You already did that by conceding the possibility of God.
You see, all possibilities being equal, all Gods are not. The nature of the God of the Bible is such that he does not co-exist with any other god. When you conceded his possibility you eliminated Zeus and Odin.
You did this.
… I don’t think that is how it works, @r_speir. Epistemic possibility is not the same as alethic possibly; what is consistent with our current knowledge is not identical with ways that reality could be or could have been.
When @T_aquaticus conceded the possibility of God’s existence, I’m pretty sure he meant “for all I know, maybe God exists,” not “I believe the nature of reality is such that it allows for the existence of God”. Your argument needs the latter (at least); the former is not enough.
You could only be correct if we were discussing the knowledge of God or the possibility of our knowing him. However, since the discussion is about the reality of his possibility, your argument fails.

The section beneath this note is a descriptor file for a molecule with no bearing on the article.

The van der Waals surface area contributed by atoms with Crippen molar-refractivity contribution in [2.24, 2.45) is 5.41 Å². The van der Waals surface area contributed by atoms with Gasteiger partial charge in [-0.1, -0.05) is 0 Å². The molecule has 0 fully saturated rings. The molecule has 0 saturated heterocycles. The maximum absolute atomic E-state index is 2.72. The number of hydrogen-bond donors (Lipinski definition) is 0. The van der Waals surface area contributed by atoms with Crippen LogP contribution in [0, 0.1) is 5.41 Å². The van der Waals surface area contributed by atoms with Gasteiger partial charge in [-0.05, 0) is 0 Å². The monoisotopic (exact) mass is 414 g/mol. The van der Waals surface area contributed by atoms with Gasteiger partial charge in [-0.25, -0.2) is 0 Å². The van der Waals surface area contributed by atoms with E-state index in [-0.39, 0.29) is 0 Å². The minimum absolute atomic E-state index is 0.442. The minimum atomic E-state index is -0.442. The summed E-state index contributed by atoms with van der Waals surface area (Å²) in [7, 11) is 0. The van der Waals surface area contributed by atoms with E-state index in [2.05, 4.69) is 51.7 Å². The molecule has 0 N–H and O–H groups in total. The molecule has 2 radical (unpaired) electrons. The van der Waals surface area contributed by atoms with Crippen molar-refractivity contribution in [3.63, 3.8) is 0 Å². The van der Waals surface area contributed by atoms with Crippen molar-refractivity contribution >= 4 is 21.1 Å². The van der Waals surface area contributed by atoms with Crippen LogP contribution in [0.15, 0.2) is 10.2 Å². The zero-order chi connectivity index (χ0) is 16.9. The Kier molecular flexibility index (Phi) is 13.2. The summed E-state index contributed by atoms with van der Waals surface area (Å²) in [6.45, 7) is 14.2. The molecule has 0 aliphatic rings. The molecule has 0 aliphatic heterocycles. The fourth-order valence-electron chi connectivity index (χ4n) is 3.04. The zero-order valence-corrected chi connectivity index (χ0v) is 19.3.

How did he manage to make that point, because I don’t see it?
The implications of YEC–that scientific knowledge can be disregarded for external reasons–are more concerning to me, and I think other atheists in general. I think this leads to a focus on YEC. I’d like to see a world without religion (but don’t think it’s a reasonable possibility for many reasons.) But I’m not troubled by many forms of religion. Other forms do trouble me. I try not to conflate the two, but they do both fall under the heading of “religion”, and this is a problem for religious people to some degree.
I’d say that’s unlikely. You’re not breaking new ground here. People do think about these things.